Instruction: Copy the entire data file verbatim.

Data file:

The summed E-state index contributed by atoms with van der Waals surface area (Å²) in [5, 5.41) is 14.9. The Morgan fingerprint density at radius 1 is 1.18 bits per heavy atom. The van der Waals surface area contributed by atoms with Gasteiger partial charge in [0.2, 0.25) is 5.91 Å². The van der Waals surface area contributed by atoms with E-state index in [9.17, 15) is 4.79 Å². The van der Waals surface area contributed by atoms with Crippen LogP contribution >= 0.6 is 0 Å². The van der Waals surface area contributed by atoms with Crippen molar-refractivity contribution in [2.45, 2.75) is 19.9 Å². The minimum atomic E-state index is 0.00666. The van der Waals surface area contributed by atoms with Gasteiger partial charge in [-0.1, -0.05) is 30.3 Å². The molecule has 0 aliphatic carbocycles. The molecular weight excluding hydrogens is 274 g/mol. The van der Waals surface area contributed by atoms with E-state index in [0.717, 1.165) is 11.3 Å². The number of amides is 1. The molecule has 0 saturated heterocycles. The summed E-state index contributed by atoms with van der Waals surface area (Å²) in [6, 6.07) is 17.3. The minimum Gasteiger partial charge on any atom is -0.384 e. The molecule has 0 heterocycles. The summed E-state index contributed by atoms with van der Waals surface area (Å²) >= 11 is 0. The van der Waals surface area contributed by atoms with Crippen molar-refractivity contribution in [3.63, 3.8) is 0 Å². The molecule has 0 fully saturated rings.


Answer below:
The summed E-state index contributed by atoms with van der Waals surface area (Å²) in [5, 5.41) is 14.9. The Morgan fingerprint density at radius 1 is 1.18 bits per heavy atom. The van der Waals surface area contributed by atoms with Gasteiger partial charge in [0.2, 0.25) is 5.91 Å². The van der Waals surface area contributed by atoms with E-state index in [9.17, 15) is 4.79 Å². The van der Waals surface area contributed by atoms with Crippen LogP contribution >= 0.6 is 0 Å². The van der Waals surface area contributed by atoms with Crippen molar-refractivity contribution in [2.45, 2.75) is 19.9 Å². The minimum atomic E-state index is 0.00666. The van der Waals surface area contributed by atoms with Gasteiger partial charge in [-0.1, -0.05) is 30.3 Å². The molecule has 0 aliphatic carbocycles. The molecular weight excluding hydrogens is 274 g/mol. The van der Waals surface area contributed by atoms with E-state index in [0.717, 1.165) is 11.3 Å². The number of amides is 1. The molecule has 0 saturated heterocycles. The summed E-state index contributed by atoms with van der Waals surface area (Å²) in [6, 6.07) is 17.3. The minimum Gasteiger partial charge on any atom is -0.384 e. The molecule has 0 heterocycles. The summed E-state index contributed by atoms with van der Waals surface area (Å²) >= 11 is 0. The van der Waals surface area contributed by atoms with Crippen molar-refractivity contribution in [3.63, 3.8) is 0 Å². The molecule has 0 fully saturated rings.